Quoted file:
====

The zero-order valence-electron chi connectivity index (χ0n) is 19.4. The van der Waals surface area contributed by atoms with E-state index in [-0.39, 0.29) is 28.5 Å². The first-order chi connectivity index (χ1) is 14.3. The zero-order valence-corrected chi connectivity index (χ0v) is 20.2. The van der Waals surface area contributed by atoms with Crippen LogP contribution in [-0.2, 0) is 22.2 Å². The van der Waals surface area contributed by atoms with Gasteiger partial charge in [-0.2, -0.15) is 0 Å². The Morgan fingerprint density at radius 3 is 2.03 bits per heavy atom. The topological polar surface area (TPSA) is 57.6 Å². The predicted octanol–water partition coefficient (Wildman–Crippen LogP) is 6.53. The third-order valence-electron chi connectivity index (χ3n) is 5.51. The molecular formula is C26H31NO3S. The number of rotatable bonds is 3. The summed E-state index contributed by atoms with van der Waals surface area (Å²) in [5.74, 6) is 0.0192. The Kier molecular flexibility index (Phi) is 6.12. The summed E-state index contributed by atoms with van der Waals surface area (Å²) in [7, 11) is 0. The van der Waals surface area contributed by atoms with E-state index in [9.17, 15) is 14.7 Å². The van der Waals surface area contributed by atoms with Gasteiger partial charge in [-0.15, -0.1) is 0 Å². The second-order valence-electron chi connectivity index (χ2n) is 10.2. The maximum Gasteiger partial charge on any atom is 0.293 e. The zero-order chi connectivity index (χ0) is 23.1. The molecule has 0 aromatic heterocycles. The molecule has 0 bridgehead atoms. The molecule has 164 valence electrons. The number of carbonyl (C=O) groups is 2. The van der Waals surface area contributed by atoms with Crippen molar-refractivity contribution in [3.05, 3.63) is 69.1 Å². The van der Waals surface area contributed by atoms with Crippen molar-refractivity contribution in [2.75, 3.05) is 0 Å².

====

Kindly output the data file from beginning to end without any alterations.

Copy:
The zero-order valence-electron chi connectivity index (χ0n) is 19.4. The van der Waals surface area contributed by atoms with E-state index in [-0.39, 0.29) is 28.5 Å². The first-order chi connectivity index (χ1) is 14.3. The zero-order valence-corrected chi connectivity index (χ0v) is 20.2. The van der Waals surface area contributed by atoms with Crippen LogP contribution in [-0.2, 0) is 22.2 Å². The van der Waals surface area contributed by atoms with Gasteiger partial charge in [-0.2, -0.15) is 0 Å². The Morgan fingerprint density at radius 3 is 2.03 bits per heavy atom. The topological polar surface area (TPSA) is 57.6 Å². The predicted octanol–water partition coefficient (Wildman–Crippen LogP) is 6.53. The third-order valence-electron chi connectivity index (χ3n) is 5.51. The molecular formula is C26H31NO3S. The number of rotatable bonds is 3. The summed E-state index contributed by atoms with van der Waals surface area (Å²) in [5.74, 6) is 0.0192. The Kier molecular flexibility index (Phi) is 6.12. The summed E-state index contributed by atoms with van der Waals surface area (Å²) in [7, 11) is 0. The van der Waals surface area contributed by atoms with E-state index in [9.17, 15) is 14.7 Å². The van der Waals surface area contributed by atoms with Gasteiger partial charge in [-0.15, -0.1) is 0 Å². The second-order valence-electron chi connectivity index (χ2n) is 10.2. The maximum Gasteiger partial charge on any atom is 0.293 e. The zero-order chi connectivity index (χ0) is 23.1. The molecule has 0 aromatic heterocycles. The molecule has 0 bridgehead atoms. The molecule has 164 valence electrons. The number of carbonyl (C=O) groups is 2. The van der Waals surface area contributed by atoms with Crippen molar-refractivity contribution in [3.05, 3.63) is 69.1 Å². The van der Waals surface area contributed by atoms with Crippen molar-refractivity contribution in [2.75, 3.05) is 0 Å².